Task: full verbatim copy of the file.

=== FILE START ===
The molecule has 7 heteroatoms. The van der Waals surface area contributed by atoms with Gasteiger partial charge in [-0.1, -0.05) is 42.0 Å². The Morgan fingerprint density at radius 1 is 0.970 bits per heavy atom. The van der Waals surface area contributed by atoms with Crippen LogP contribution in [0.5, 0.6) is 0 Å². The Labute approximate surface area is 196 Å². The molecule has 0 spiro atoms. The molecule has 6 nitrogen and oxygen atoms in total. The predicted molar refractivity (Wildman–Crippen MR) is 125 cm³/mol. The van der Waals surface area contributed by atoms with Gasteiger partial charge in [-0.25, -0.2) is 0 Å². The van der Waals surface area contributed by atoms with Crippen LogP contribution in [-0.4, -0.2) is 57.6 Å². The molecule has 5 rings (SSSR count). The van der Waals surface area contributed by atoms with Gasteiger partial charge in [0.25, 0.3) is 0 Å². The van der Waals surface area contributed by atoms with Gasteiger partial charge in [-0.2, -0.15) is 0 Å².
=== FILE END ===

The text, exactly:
The molecule has 7 heteroatoms. The van der Waals surface area contributed by atoms with Gasteiger partial charge in [-0.1, -0.05) is 42.0 Å². The Morgan fingerprint density at radius 1 is 0.970 bits per heavy atom. The van der Waals surface area contributed by atoms with Crippen LogP contribution in [0.5, 0.6) is 0 Å². The Labute approximate surface area is 196 Å². The molecule has 0 spiro atoms. The molecule has 6 nitrogen and oxygen atoms in total. The predicted molar refractivity (Wildman–Crippen MR) is 125 cm³/mol. The van der Waals surface area contributed by atoms with Gasteiger partial charge in [-0.25, -0.2) is 0 Å². The van der Waals surface area contributed by atoms with Crippen LogP contribution in [-0.4, -0.2) is 57.6 Å². The molecule has 5 rings (SSSR count). The van der Waals surface area contributed by atoms with Gasteiger partial charge in [0.25, 0.3) is 0 Å². The van der Waals surface area contributed by atoms with Gasteiger partial charge in [-0.2, -0.15) is 0 Å².